P187. Outcomes of conservatively managed acute small bowel obstruction and predictors for subsequent surgery in Crohn's disease
F. Furfaro1, G. Maconi1, M. Monteleone1, C. Bezzio1, A. Friedman2, A. Dell'Era1, G.M. Sampietro3, S. Ardizzone1, R. De Franchis1, 1Gastrointestinal Unit – L. Sacco university Hospital, Clinical Sciences, Milan, Italy, 2The Alfred Hospital and Monash University, Department of Gastroenterology, Melbourne, Australia, 3Luigi Sacco University Hospital, Division of General Surgery II, Milan, Italy
Stricturing Crohn's disease (CD) occurs in between 12% and 54% of the CD patient population and is associated with significant morbidity. Specific factors predicting the favourable outcome or need for surgery in CD patients, presenting with an acute bowel obstruction (ABO), are yet to be elucidated. The aim of this study was to identify predictors of recurrent obstruction and the subsequent need for surgery in CD patients presenting to an Emergency Department (ED) who were treated conservatively after an ABO.
The study included 66 consecutive CD patients presenting to the ED from 2007 to 2012 with an ABO, characterised by obstructive symptoms (abdominal pain and distension, nausea, vomiting, constipation and absence of flatus) and confirmed by abdominal x-ray and/or bowel ultrasound. The clinical course of patients who did not require surgery within 6 months after the acute episode was assessed, and factors related to recurrent obstructive symptoms and surgery were considered, taking into account several variables at ED presentation such as: gender, age, disease location, onset of disease, previous surgery, treatment of the acute episode, number of previous bowel obstructions and maintenance therapy. Statistical analysis was performed using Chi-square and Mann–Whitney tests.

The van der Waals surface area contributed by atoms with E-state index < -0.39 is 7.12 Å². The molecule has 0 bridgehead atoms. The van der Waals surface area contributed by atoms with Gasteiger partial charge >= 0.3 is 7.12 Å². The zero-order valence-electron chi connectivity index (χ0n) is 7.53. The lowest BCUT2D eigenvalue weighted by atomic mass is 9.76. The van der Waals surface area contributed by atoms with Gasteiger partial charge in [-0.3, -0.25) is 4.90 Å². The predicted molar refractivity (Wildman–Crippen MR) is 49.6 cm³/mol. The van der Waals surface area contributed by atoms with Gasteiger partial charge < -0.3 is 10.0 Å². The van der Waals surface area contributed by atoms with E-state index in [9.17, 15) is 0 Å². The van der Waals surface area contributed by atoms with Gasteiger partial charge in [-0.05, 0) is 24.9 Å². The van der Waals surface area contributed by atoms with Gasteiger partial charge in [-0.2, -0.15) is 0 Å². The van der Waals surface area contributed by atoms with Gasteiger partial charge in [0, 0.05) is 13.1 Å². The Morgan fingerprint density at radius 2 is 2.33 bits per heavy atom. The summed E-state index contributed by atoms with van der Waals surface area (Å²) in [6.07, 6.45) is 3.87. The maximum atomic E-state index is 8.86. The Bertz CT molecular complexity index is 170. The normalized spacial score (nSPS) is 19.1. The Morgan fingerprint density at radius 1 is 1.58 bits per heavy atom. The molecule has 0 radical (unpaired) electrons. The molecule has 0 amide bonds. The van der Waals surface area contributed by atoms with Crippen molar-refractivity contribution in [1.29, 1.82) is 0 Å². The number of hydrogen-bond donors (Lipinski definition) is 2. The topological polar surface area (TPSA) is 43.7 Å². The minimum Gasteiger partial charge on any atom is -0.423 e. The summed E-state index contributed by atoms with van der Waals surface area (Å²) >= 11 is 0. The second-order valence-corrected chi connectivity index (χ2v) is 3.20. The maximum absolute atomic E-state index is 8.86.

23 patients (35%) underwent surgery within 6 months and 43 patients (65%) were treated conservatively. Of these patients, 21 patients did not represent with another ABO, while 22 patients had at least one further episode of ABO and of these, 11 required a subsequent operation. There was no significant difference between groups regarding the following variables: length of follow-up (30.7 vs 28.1 months), gender, age, disease location, onset of disease, previous surgery, treatment of the acute episode and maintenance. Patients with recurrent symptoms had more internal fistulae (29.4% vs 0%, p: 0.044), a history of previous obstruction (90.9% vs 61.9%, p: 0.034) and a greater number of previous obstructive episodes (2.4±0.3 vs 1.33±0.28, p: 0.018). The number of obstructive episodes was also higher in patients who underwent a subsequent operation (2.8±0.5 vs 1.6±0.2; p: 0.025).
Approximately half the patients who were initially managed conservatively subsequently underwent surgery during a median follow-up of 2.5 years. Factors associated with recurrent obstructive symptoms and need for subsequent surgery are the presence of internal fistulae and a higher number of previous obstructions.